|City of Kawartha Lakes|
Kawartha Lakes city hall in Lindsay
|Motto: Catch the Kawartha Spirit.|
Kawartha Lakes' location within Ontario
|Formed by political merger||January 1, 2001|
|• Mayor||Andy Letham|
|• Council||City of Kawartha Lakes Council|
|• MP||Jamie Schmale (CPC)|
|• MPP||Laurie Scott (PC)|
|• Land||3,083.06 km2 (1,190.38 sq mi)|
|• Density||23.7/km2 (61/sq mi)|
|Time zone||EST (UTC-5)|
|• Summer (DST)||EDT (UTC-4)|
|Postal Code||beginning with K and L|
The city of Kawartha Lakes (2011 population 73,214) is a unitary municipality in Central Ontario, Canada. Although called a city, Kawartha Lakes is the size of a typical Ontarian county and is mostly rural.
- 1 History
- 2 Demographics
- 3 Communities
- 4 Victoria County
- 5 Transportation
- 6 Attractions
- 7 Media
- 8 Surrounding counties
- 9 References
- 10 External links
The city's name comes from the name of the Kawartha lakes. The term Kawartha is an anglicization of the word Ka-wa-tha (from Ka-wa-tae-gum-maug or Gaa-waategamaag, meaning), a word coined in 1895 by aboriginal Martha Whetung of the Curve Lake First Nations. The word meant "land of reflections" in the Anishinaabe language, according to Whetung. The word was later changed by tourism promoters to Kawartha, meaning "bright waters and happy lands."
Prior to its restructuring as a city, the area was known as Victoria County. The city was created in 2001, during the ruling provincial Progressive Conservative party's "Common Sense Revolution". Through provincial legislation, the former Victoria County and its constituent municipalities were amalgamated into one entity named the City of Kawartha Lakes.
This act was implemented by the Victoria County Restructuring Commission, led by commissioner Harry Kitchen. Despite a general opposition from residents of the area, the provincial government pushed forward with the amalgamation, which officially came into effect on January 1, 2001.
By a narrow margin (51% for, 49% against), the citizens of Kawartha Lakes voted to de-amalgamate in a November 2003 local plebiscite, but the provincial and municipal governments have not taken any steps since the vote to initiate de-amalgamation.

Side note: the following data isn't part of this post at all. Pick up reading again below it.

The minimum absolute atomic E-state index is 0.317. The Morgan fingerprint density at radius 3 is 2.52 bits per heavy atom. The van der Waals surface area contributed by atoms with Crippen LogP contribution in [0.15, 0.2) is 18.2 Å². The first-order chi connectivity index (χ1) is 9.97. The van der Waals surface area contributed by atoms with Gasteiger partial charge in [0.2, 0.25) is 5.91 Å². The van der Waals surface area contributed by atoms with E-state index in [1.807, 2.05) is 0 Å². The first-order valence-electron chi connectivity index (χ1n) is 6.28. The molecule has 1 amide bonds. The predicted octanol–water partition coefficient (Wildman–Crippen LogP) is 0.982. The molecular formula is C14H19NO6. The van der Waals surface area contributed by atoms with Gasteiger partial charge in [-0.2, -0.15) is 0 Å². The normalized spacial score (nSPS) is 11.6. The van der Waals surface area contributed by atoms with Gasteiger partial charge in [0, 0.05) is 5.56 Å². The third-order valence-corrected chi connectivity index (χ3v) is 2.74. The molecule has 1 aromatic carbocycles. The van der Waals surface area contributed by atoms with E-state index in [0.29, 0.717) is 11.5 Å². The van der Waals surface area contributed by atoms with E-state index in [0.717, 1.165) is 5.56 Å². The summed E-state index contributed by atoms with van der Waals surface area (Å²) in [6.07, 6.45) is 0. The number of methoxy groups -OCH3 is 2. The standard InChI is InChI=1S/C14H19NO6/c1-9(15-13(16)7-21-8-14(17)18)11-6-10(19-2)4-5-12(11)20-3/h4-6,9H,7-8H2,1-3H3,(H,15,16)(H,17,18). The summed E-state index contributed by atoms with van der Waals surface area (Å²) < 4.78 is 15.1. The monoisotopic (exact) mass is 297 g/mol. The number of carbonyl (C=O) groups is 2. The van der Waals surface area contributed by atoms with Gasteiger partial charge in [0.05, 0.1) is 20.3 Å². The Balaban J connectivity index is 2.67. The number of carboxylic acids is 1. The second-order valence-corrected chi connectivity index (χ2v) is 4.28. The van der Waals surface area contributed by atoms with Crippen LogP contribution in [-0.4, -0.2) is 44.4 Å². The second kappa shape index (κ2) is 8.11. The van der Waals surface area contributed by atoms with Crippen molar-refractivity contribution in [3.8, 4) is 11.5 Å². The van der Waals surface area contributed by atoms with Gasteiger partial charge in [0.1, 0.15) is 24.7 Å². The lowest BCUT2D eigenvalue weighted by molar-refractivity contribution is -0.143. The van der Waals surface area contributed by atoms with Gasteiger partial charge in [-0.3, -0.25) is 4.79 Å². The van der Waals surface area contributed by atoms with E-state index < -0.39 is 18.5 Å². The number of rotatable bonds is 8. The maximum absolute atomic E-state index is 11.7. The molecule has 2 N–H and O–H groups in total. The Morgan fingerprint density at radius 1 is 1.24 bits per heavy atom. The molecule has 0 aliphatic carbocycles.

In 2011 census, the population of the Lindsay urban area was 20,354, up from 19,361 in 2006.
Census Division rankings
National rank in terms of population (2011): 74
Provincial rank in terms of population (2011): 34
Ethnocultural and racial statistics
Only ethnic groups that comprise greater than 1% of the population are included. Note that a person can report more than one group
- English: 45.2%
- Canadian: 35.0%
- Irish: 27.6%
- Scottish: 20.3%
- French: 10.4%
- German: 9.4%
- Dutch: 6.3%
- First Nations: 2.9%
- Welsh: 2.6%
- Polish: 2.2%
- Italian: 2.2%
- Ukrainian: 2.2%
- British Isles (other): 2.0%
- Hungarian: 1.0%
- White 95.5% 
- Native: 2.9%
- Visible minority: 1.6%
|Canada 2006 Census||Population||% of Total Population|
|Visible minority group
|Other visible minority||50||0.1%|
|Mixed visible minority||60||0.1%|
|Total visible minority population||1,195||1.6%|
|Total Aboriginal population||1,255||1.7%|
The following is a list of all the former incorporated villages, unincorporated hamlets and communities, and existing or abandoned rural post offices left desolate by the start of rural mail delivery.
- Ancona Point
- Avery Point
- Baker Trail
- Birch Point
- Burnt River
- Bury's Green
- Camp Kagawong
- Campbells Beach
- Corson's Siding
- Cowan's Bay
- Crawfords Beach
- Cunningham's Corners
- Dartmoor (ghost town)
- Daytonia Beach
- East Emily
- Fairburn Corner
- Fee's Landing
- Feir Mill
- Fell Station
- Fenelon Falls
- Fleetwood (ghost town)
- Fleetwood Station
- Fowlers Corners
- Fox's Corners
- Frank Hill
- Gilsons Point
- Glenway Village
- Head Lake
- Hickory Beach
- Hillhead Corners
- Horncastle (ghost town)
- Isaacs Glen
- Joyvista Estates
- Kenedon Park
- Kennedy Bay
- Kenrei Park
- Kenstone Beach
- Keystone Beach
- King's Wharf
- Lake Dalrymple
- Lancaster Bay
- Linden Valley
- Little Britain, Ontario